1 June, 2023A delegation of trade union representatives, NGOs, indigenous and impacted communities from Australia, Canada, Colombia, Spain, Peru, the UK and Switzerland attended Glencore’s annual general meeting (AGM) in Zug, Switzerland on 26 May, to demand answers from the company board on the company’s blatant lack of willingness to address serious environmental, social and governance issues across its global operations and its aversion to dialogue.
Glencore’s extensive workers’ and human rights violations dominated the meeting, including concerns of indigenous communities, undermining just transition and silencing their critics.
Chilling accounts of the impact of Glencore’s irresponsible exit from the Prodeco coal mine in Colombia were raised by trade unions, NGOs and indigenous communities.
Juan Carlos Solano from IndustriALL Colombian affiliate SINTRACARBON said:
“Many of the jobs are outsourced and the workers at these companies have worse working conditions. They are harassed and the salaries are unequal. What is Glencore going to do about this?”
The indigenous Yukpa community, from Colombia, lives on the borders of El Cerrjon, the largest coal mine in Latin America, owned by Glencore since 2021. This community is suffering from large-scale open pit mining, the rivers are diverted or contaminated. The community leaders told the AGM that 40 children die every year because of poisoned water.
During the meeting the criticism kept flowing. Dominic Lemieux, co-chair of the mining and DGOJP sector said:
“Glencore continues to work with subcontractors at the Horne Smelter copper mine in Canada, undermining the collective bargaining agreement.”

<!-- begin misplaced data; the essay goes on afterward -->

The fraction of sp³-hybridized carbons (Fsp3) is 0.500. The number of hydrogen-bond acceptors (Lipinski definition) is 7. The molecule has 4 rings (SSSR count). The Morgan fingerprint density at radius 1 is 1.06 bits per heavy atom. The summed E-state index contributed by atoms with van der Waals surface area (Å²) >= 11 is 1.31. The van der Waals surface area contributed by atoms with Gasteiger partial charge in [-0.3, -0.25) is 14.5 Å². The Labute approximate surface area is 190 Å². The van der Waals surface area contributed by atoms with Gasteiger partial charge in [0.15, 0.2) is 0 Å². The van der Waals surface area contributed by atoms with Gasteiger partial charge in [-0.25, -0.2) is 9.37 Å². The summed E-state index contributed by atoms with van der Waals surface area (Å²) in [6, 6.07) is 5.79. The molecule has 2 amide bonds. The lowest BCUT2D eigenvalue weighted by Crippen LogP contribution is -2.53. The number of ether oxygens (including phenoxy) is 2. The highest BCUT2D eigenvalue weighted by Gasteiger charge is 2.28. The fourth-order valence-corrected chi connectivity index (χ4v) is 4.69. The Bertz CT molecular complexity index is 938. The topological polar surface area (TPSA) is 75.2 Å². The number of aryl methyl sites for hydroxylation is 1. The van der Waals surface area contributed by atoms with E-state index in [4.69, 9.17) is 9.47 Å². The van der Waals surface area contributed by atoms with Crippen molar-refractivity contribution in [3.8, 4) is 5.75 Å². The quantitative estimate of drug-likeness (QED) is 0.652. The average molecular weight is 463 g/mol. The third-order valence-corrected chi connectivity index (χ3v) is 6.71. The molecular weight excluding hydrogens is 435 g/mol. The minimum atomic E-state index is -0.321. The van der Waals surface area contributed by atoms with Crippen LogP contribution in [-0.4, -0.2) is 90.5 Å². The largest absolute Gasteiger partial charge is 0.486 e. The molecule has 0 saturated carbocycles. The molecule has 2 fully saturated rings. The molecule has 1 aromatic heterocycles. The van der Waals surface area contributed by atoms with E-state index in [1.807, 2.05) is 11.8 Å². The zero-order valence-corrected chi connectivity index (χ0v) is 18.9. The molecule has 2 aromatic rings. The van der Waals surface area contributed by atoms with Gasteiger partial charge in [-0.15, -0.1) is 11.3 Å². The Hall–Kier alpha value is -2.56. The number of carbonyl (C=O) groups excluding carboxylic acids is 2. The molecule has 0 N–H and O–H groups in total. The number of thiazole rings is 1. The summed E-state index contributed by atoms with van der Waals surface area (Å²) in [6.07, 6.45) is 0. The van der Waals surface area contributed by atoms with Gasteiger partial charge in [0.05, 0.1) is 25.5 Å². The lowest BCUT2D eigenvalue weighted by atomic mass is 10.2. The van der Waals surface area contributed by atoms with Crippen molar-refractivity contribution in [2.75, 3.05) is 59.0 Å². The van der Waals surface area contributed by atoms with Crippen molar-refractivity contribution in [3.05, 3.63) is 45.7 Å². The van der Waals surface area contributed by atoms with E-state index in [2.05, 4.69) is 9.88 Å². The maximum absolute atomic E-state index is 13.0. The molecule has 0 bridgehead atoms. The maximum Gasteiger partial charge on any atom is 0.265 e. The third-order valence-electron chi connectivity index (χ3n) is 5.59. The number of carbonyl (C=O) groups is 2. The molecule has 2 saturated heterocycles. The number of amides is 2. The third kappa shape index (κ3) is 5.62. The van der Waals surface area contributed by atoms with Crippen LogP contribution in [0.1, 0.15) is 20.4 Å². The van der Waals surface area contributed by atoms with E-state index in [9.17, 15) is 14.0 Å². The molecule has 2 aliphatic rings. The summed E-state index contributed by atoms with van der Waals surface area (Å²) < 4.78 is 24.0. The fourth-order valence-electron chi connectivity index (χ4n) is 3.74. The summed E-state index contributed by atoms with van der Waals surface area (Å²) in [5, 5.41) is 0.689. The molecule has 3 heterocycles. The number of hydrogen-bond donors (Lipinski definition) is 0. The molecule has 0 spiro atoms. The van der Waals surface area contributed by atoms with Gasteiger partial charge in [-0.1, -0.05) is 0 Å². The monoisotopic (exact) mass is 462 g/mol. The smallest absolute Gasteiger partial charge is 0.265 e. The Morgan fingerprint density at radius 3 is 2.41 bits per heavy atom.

Glencore favours a hands-off management style, with local managers encouraged to make operational decisions without reference to a global standard. Questions at the AGM on Glencore’s swashbuckling history at odds with growing importance of ESG were never directly addressed and often referred to local management who were responsible for the mines.
Despite the constant backlash, the board’s chairman, Kalidas Madhavpeddi’s, answers to all questions were generic and unapologetic:
“Glencore respects human rights and works closely with indigenous communities. We respect trade unions and workers’ rights. We condemn any violations committed against people who work at the mines and in the communities.”
IndustriALL mining director Glen Mpufane, said:
“We are hugely disappointed. Despite evidence, Glencore denied everything. They refer everything to the operations; the board is not responsible for anything. Anything that impacts workers, communities and indigenous communities is not the fault of Glencore.”
“We will escalate our global campaign – Glencore can’t keep making profits at the expense of people’s wellbeing and lives.”
The AGM was the final day of several days of meetings that included the Glencore network meeting and the pre-AGM for investors.